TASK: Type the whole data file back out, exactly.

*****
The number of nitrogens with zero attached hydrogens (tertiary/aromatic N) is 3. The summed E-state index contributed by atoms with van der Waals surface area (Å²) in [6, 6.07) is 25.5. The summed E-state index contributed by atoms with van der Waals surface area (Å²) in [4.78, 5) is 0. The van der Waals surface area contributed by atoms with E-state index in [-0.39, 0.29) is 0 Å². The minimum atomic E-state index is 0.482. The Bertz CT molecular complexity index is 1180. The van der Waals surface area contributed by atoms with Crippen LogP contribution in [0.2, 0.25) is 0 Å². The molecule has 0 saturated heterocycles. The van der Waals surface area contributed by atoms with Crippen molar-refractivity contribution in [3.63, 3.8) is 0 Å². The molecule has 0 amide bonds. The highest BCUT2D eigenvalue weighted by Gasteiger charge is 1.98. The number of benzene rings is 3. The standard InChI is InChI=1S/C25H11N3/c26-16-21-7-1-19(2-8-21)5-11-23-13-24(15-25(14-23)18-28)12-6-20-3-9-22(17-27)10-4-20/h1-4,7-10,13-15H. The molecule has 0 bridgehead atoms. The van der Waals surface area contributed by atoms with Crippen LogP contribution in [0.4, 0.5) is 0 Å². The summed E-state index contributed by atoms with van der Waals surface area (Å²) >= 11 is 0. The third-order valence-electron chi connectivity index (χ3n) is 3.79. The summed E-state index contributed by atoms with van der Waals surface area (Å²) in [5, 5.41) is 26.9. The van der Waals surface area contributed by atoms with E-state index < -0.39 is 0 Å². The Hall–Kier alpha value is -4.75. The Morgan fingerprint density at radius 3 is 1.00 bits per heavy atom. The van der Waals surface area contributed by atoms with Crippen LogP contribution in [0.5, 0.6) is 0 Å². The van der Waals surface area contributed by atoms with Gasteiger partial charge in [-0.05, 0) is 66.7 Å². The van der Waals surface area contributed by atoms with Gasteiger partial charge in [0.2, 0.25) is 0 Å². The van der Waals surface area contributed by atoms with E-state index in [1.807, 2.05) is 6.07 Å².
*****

The number of nitrogens with zero attached hydrogens (tertiary/aromatic N) is 3. The summed E-state index contributed by atoms with van der Waals surface area (Å²) in [6, 6.07) is 25.5. The summed E-state index contributed by atoms with van der Waals surface area (Å²) in [4.78, 5) is 0. The van der Waals surface area contributed by atoms with E-state index in [-0.39, 0.29) is 0 Å². The minimum atomic E-state index is 0.482. The Bertz CT molecular complexity index is 1180. The van der Waals surface area contributed by atoms with Crippen LogP contribution in [0.2, 0.25) is 0 Å². The molecule has 0 saturated heterocycles. The van der Waals surface area contributed by atoms with Crippen molar-refractivity contribution in [3.63, 3.8) is 0 Å². The molecule has 0 amide bonds. The highest BCUT2D eigenvalue weighted by Gasteiger charge is 1.98. The number of benzene rings is 3. The standard InChI is InChI=1S/C25H11N3/c26-16-21-7-1-19(2-8-21)5-11-23-13-24(15-25(14-23)18-28)12-6-20-3-9-22(17-27)10-4-20/h1-4,7-10,13-15H. The molecule has 0 bridgehead atoms. The van der Waals surface area contributed by atoms with Crippen LogP contribution in [0.4, 0.5) is 0 Å². The summed E-state index contributed by atoms with van der Waals surface area (Å²) >= 11 is 0. The third-order valence-electron chi connectivity index (χ3n) is 3.79. The summed E-state index contributed by atoms with van der Waals surface area (Å²) in [5, 5.41) is 26.9. The van der Waals surface area contributed by atoms with E-state index < -0.39 is 0 Å². The Hall–Kier alpha value is -4.75. The Morgan fingerprint density at radius 3 is 1.00 bits per heavy atom. The van der Waals surface area contributed by atoms with Crippen LogP contribution in [0.5, 0.6) is 0 Å². The van der Waals surface area contributed by atoms with Gasteiger partial charge in [-0.05, 0) is 66.7 Å². The van der Waals surface area contributed by atoms with Gasteiger partial charge in [0.2, 0.25) is 0 Å². The van der Waals surface area contributed by atoms with E-state index in [1.807, 2.05) is 6.07 Å².